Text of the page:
International Journal of Production Research

Artificial Intelligence Applications in Healthcare Supply Chain Networks under Disaster Conditions

Submission Window: July 24th, 2022 - Jan 24th, 2023


Disasters are events that cause disruption in the normal functioning of society and if not controlled, cause financial and human losses (Ghasemi et al., 2020; Zhang et al. 2021). Due to their nature, these events can be divided into two natural types such as earthquakes, volcanoes, and man-made such as the COVID-19 pandemic (Goodarzian et al., 2021a). Disaster support and logistics are also the main pillars of disaster management (Shirazi et al., 2021; Zhan et al. 2021; Qin et al. 2021). Logistics has a fundamental and decisive role in the supply and support chain of disaster management, and if this role is not fulfilled, the whole disaster management process will face problems and will be disrupted. One of the most important strategies to control disorders in the health care system is resilience (Goodarzian et al., 2021b and 2021d). Resilience is the ability of the supply chain to overcome unpredictable events. The purpose of creating resilience in the healthcare supply chain is to prevent the chain from moving towards adverse conditions. During the outbreak of COVID-19, many factories, leisure, and sports schools were utilized for either treating patients or manufacturing vital Personal Protective Equipment (PPE). For example, the Shanghai-GM-Wuling automobile factory rapidly changed products and produced face masks (Betti and Ni, 2020). Healthcare supply chain management/logistic network considering resilience must therefore be the focus of an integral approach that looks at all the links in the sequence and never loses sight of their interdependence. Therefore, there is a need to pay attention to a healthcare supply chain that can effectively manage the situation. Also, quantitative concepts and models have rarely been used in the healthcare supply chain (Guven-Uslu et al. 2014; Gupta et al., 2014; Gupta and Dutta, 2016; Gupta et al., 2018; Ghasemi et al., 2019). The lack of efficient and effective models in the field has resulted in inefficient handling of healthcare supply chains (Goodarzian et al. 2021e, Mathur et al. 2018).

Artificial Intelligence (AI) has recently emerged as an important tool to manage the complexities of the common business challenges (Mitra, Kapoor and Gupta, 2020). AI and related technologies such as machine learning, robotics, stochastic optimization are increasingly prevalent in business and life and are gradually being used in the field of healthcare (Ghasemi et al., 2021; Goodarzian et al., 2021c; Dutta et al., 2018; Mitra, Kapoor and Gupta, 2022). This technology is used for various therapeutic and research purposes, including diagnosis, management of chronic diseases, medical services, and drug discovery. AI technology has better patient-care potential, health system logistics processes, and the ability to diagnose disease than humans. Moreover, AI systems increase the quality of life of people. For example, today AI has made great strides in the diagnosis and treatment of cancer, especially breast cancer (Huang et al. 2020 and Coccia, 2020). Hence, hospitals, NGOs and humanitarian organizations in disaster situations are looking for AI solutions to increase cost savings, improve patient satisfaction, and meet the needs of staff and manpower. In addition to existing approaches such as quantitative predictive models (such as fuzzy inference system, regression, machine learning and neural network), computer-aided approaches, meta-heuristic algorithms (such as genetic, ant colony optimization algorithm, particle swarm optimization algorithm, etc.), simulation approaches (such as discrete simulation and agent-based), optimization based decision support systems approaches (mixed integer linear programs, stochastic programming) there is always a need for new methods to solve problems faster and more efficiently. Therefore, this SI seeks new AI-based approaches to solve the mentioned problems.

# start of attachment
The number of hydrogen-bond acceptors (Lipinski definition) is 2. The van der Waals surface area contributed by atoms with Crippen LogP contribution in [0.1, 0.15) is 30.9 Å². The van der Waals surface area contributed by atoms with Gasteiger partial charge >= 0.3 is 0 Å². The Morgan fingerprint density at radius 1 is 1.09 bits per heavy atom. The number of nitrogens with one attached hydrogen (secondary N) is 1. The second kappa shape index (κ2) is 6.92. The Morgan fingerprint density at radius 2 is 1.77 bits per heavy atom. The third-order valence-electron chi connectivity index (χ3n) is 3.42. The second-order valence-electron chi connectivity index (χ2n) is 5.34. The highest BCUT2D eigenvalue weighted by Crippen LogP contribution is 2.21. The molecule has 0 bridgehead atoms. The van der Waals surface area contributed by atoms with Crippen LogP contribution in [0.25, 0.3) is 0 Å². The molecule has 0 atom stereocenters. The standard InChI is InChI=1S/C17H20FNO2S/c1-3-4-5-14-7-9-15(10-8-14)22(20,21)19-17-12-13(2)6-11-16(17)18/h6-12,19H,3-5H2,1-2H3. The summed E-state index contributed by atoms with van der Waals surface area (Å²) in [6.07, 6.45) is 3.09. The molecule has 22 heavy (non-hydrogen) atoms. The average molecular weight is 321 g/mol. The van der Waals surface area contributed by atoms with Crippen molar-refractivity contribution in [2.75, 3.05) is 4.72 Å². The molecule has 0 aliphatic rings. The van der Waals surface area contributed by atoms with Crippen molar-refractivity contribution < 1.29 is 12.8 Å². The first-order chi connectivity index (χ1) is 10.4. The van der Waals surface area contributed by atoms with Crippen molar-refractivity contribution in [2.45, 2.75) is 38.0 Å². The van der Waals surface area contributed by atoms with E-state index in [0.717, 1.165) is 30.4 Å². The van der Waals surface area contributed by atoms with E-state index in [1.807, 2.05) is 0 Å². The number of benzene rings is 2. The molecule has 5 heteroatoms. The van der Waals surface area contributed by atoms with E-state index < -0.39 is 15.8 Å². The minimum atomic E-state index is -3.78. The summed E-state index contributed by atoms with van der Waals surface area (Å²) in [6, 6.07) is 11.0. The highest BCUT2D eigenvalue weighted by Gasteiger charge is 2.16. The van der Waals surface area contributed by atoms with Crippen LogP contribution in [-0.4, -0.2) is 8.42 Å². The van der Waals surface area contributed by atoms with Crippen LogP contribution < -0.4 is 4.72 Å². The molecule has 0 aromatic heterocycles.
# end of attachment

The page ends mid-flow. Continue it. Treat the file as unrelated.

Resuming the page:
As recent disaster (COVID-19 pandemic) and disruption in healthcare supply chains is causing a shortage of medicines, vaccines, and high demand of patients, it seems that AI methods are needed to solve the problems in the healthcare supply chain networks. Therefore, this special issue seeks to invite papers on the application of AI methods in addressing the healthcare supply chain challenges.



The following topics are included with respect to the application of the AI approaches in healthcare supply chain networks under disaster conditions, but are not limited to:

  • Global impact of the COVID-19 pandemic on public healthcare supply chains;

  • AI role in disaster management and healthcare management;

  • Closed-loop and reverse supply chain management;

  • Home healthcare services and medical waste management;

  • Resilience to manage pandemic risks supply chain;

  • Exact and Heuristic/meta-heuristic algorithms in healthcare supply chains;

  • Machine Learning (ML) techniques, Fuzzy logic and fuzzy inference system for time series forecasting in healthcare supply chains;

  • Multi-Criteria Decision-Making (MCDM) methods and game theory in healthcare supply chain network;

  • Deterministic, stochastic, and robust optimization model in the healthcare supply chain.



Instructions for authors can be found at:


  • First date for manuscript submission: 24 July 2022

  • Last date for manuscript submission: 24 January 2023

  • Notification to authors: 24 March 2023

  • Revised Manuscript Due: 24 May 2023

  • Decision Notification: 24 July 2023





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